By: Amanda Guarragi
No matter the year, we can all agree that high school can be rough, especially senior year. There can be so much pressure put on an eighteen-year-old without their parents even realizing it. As someone who has struggled with attempting to be the perfect daughter, Acid Test really struck a chord with me. It’s set in 1992, against the backdrop of the presidential election between Bush Sr., Clinton, and Perot. We have a young Latina teen named Jenny (Juliana DeStefano) in her senior year trying her best to get into Harvard — this was never a choice; more like an obligation to get in because of her father. Writer-director Jenny Waldo adds so much depth to this story by exploring the mind of a young teenage girl becoming an adult.
At 18, we barely know what we want to do, let alone know who we want to be. The second we become legal there’s even more pressure to make the right decisions. But as we get older, what even are the right decisions? We normally are conditioned to follow the plan put in place by our parents, but we are lost in a system that inevitably works against freedom of expression. So when we stray far from the that path, in an act of rebellion, it’s seen as losing oneself, instead of discovering your true identity. In Acid Test, one night changes everything for Jenny, like a switch was flipped. On a night out with her best friend, she discovers ‘Riot Grrrl’, an aggressive feminist punk subgenre of music, and she impulsively drops acid.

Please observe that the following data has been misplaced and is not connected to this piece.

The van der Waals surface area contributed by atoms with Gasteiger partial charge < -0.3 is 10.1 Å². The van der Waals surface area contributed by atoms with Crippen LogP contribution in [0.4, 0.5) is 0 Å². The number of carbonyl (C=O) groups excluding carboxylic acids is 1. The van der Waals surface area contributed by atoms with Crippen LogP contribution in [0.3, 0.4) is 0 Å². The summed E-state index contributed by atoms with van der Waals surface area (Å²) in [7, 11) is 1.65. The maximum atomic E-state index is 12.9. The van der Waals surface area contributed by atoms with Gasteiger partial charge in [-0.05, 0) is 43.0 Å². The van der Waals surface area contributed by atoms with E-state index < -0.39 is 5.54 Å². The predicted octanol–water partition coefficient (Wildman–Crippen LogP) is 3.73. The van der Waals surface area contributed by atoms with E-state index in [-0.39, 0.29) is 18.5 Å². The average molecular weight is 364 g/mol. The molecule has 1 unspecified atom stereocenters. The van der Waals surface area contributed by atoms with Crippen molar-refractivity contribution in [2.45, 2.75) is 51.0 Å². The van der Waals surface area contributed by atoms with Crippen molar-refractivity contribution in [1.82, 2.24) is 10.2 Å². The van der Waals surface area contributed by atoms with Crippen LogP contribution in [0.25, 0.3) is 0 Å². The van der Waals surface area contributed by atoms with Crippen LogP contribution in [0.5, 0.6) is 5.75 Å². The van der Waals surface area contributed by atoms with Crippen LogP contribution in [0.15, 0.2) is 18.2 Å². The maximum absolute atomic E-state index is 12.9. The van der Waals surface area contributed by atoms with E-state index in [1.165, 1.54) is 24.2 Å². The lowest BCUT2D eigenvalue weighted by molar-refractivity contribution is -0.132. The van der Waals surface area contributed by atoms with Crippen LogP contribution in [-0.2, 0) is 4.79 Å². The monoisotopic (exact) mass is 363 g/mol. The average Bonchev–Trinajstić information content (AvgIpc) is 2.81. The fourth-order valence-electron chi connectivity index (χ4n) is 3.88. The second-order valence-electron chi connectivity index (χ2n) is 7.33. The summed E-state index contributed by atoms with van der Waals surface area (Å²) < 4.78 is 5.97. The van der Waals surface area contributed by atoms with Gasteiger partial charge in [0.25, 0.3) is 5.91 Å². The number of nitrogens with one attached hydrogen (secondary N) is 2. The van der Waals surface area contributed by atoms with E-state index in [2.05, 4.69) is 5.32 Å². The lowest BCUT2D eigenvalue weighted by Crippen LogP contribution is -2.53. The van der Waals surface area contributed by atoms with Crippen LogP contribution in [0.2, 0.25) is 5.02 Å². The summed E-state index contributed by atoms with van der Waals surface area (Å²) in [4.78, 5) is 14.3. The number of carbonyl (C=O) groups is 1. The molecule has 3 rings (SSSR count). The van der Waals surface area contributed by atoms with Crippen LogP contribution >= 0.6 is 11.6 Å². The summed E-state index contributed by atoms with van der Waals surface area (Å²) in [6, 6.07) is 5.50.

Now, drugs are never the answer, but we all have our vices. Sometimes we need a break from reality because there is so much pressure. We see that Jenny is looking outside of herself in that moment and she feels at peace. So that peacefulness is now tied to the Riot Grrrl’s and the punk scene. Afterwards, when she comes down from her high, all she wants is to feel that again. So she attempts to reach that level of peace by fighting against the patriarchal system holding her back, including speaking out against her father. Jenny does many things that alarm her parents because she isn’t this perfect girl they made up in their heads. Once that glass shatters, parents don’t realize how much harm they’ve actually done.
Acid Test shows the complexity in exploring one’s identity in the early stages of adulthood. Jenny Waldo incorporated as many aspects as she could, to show how many components factor into making a life-changing decision. Even when deciding who you want to be. There are questions that we ask ourselves when we reach a certain milestone and it sends us spiralling out of control. It doesn’t matter the age, the question of, ‘Who am I?’ will always affect us. No one should ever stay the same; we evolve and grow as individuals within a year. Waldo’s film is a perfect example of exploring that pressure in identifying who you are, when you still have your whole life ahead of you.